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Showing 1-10 of 32 reviews(Verified Purchases). See all 75 reviews
on January 29, 2016
"Remainder" is not your average book, and one must submit to the style and story and let it take you. Don't skim. Read every word. Read it out loud. The descriptions are detailed and for a good reason. Not much really happens in the story, but it's the journey that makes the read worthwhile. Think of it as following a man's quest to find happiness...at all costs.
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on May 1, 2016
Mind-blowing! Tom McCarthy's first novel is so brilliant you ask yourself how on earth it could have been rejected by so many publishers. The answer probably lies in its originality. Publishing houses like cookie-cutter novels and safe bets, but in doing so they underestimate their readers. If you love Alain Robbe-Grillet's work and are familiar with French structuralist and post-structuralist theory, you will also fall in love with this book.
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on May 9, 2015
This is a difficult book to rate. For the first 150 pages I thought this would be the most brilliant book I've read in a while. But then the story gets wrapped up in the main characters obsessive loop and it drags until the very end where it takes the darker twist I had been looking for a bit to late. All in all a very inventive story that kept my interest. I would recommend to a reader fascinated by neurosis, rabbit holes and obsessive psychopathology.
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on February 24, 2015
As the book begins, the narrator (never named) has just received an enormous financial settlement for a traumatic accident which is never quite revealed. With this money he tries to find a moment in time which will deliver him an epiphany, his Faustian "stay a while" moment.

(For those needing a quick refresher: Goethe's Faust tells the devil he may have his soul if he can deliver a single moment so profound, so recondite, that Faust tells the moment, "Stay a while, you are so beautiful." The devil takes him all over the place, gives him all kinds of experiences, but in the end, Faust has a moment of bliss in spite of the devil's efforts, not because of them).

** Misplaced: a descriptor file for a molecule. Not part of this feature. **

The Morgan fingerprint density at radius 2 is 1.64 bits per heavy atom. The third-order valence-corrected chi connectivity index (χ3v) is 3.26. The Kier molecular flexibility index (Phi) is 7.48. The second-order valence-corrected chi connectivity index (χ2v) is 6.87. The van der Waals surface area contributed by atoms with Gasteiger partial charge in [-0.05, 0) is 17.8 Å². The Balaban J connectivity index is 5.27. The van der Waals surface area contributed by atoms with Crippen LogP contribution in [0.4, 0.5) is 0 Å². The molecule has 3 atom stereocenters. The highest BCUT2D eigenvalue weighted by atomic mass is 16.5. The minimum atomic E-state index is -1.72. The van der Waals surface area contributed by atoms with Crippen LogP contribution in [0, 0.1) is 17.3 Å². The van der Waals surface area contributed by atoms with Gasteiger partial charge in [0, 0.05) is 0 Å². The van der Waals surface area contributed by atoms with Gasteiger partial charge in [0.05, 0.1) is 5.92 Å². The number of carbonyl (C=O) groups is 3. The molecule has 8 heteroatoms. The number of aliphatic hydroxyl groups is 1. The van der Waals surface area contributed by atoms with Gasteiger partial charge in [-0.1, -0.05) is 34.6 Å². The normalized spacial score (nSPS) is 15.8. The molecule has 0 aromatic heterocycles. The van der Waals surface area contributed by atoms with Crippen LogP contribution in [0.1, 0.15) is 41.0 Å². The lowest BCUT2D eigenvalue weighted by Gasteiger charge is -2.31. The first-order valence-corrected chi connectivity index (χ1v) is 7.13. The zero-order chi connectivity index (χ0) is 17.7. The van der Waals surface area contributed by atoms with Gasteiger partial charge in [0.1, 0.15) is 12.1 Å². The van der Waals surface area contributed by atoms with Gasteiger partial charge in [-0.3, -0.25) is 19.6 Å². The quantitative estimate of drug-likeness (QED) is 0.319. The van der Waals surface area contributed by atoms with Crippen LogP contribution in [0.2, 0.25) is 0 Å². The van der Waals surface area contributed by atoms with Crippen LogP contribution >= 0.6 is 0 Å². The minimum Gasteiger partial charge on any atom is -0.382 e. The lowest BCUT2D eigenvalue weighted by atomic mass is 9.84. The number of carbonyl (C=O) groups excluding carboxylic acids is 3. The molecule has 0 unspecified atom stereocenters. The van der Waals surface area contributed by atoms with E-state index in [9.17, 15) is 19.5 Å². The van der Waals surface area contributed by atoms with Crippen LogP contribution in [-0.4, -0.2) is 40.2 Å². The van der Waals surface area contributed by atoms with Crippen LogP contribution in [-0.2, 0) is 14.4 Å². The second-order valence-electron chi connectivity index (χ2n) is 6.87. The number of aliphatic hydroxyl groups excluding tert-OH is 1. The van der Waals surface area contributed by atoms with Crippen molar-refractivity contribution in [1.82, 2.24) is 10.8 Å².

But not just any epiphany, he has a specific scene in mind. And a bizarre scene it is. He buys an entire apartment building. He hires actors to live in the building, each in their own apartment, just practicing to be the person he requires them to be. He does this through a factotum he has hired expressly to make it all happen. He spends Croesean amounts of money to have people live his extravagant fantasy, and re-enact his dream, over and over again, until he decides he's done.

Then he witnesses an incident on the street, involving a car and a bicycle, and spends even more money, using his same logistics manager, to re-enact that scene.

And then he decides to re-enact yet another scenario, even more complicated than before.

What is the narrator searching for? Does he finally achieve it, and if so, what form does it take? Or does he keep going, believing the moment will yet arrive? Did he achieve it, but miss it? Does he give up, understanding the moment will never come? Or does he realize he's already had that moment, and settle down?

And if this is Faust, is there a devil? Is the devil the factotum, that logistics expert who gives him everything he requests? Or is it the narrator himself? After all, he is the one with all the power and money to make it all happen. Or maybe there is no devil at all; maybe the narrator is being driven by his own "inner demons", as it were.